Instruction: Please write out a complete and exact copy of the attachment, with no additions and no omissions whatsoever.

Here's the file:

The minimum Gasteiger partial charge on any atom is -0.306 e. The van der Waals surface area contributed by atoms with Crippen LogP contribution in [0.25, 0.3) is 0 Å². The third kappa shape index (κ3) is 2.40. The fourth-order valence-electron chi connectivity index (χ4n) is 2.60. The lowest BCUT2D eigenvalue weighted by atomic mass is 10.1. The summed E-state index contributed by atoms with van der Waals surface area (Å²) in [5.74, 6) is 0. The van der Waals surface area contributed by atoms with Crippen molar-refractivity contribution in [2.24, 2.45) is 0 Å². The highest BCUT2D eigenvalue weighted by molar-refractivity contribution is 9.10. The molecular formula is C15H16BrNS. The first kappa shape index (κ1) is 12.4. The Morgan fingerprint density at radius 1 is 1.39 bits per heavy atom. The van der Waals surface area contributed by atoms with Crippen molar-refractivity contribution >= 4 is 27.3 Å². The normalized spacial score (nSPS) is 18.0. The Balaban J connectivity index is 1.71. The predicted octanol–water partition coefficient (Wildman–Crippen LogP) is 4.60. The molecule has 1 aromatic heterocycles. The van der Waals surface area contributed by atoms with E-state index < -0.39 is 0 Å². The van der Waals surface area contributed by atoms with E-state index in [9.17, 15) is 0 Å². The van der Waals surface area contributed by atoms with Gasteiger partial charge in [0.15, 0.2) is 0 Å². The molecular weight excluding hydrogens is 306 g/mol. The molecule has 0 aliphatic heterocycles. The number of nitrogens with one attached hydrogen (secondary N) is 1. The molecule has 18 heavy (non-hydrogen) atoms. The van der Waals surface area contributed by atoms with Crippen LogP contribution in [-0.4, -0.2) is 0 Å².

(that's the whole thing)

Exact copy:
The minimum Gasteiger partial charge on any atom is -0.306 e. The van der Waals surface area contributed by atoms with Crippen LogP contribution in [0.25, 0.3) is 0 Å². The third kappa shape index (κ3) is 2.40. The fourth-order valence-electron chi connectivity index (χ4n) is 2.60. The lowest BCUT2D eigenvalue weighted by atomic mass is 10.1. The summed E-state index contributed by atoms with van der Waals surface area (Å²) in [5.74, 6) is 0. The van der Waals surface area contributed by atoms with Crippen molar-refractivity contribution in [2.24, 2.45) is 0 Å². The highest BCUT2D eigenvalue weighted by molar-refractivity contribution is 9.10. The molecular formula is C15H16BrNS. The first kappa shape index (κ1) is 12.4. The Morgan fingerprint density at radius 1 is 1.39 bits per heavy atom. The van der Waals surface area contributed by atoms with Crippen molar-refractivity contribution >= 4 is 27.3 Å². The normalized spacial score (nSPS) is 18.0. The Balaban J connectivity index is 1.71. The predicted octanol–water partition coefficient (Wildman–Crippen LogP) is 4.60. The molecule has 1 aromatic heterocycles. The van der Waals surface area contributed by atoms with E-state index < -0.39 is 0 Å². The van der Waals surface area contributed by atoms with E-state index in [9.17, 15) is 0 Å². The van der Waals surface area contributed by atoms with Gasteiger partial charge in [0.15, 0.2) is 0 Å². The molecular weight excluding hydrogens is 306 g/mol. The molecule has 0 aliphatic heterocycles. The number of nitrogens with one attached hydrogen (secondary N) is 1. The molecule has 18 heavy (non-hydrogen) atoms. The van der Waals surface area contributed by atoms with Crippen LogP contribution in [-0.4, -0.2) is 0 Å².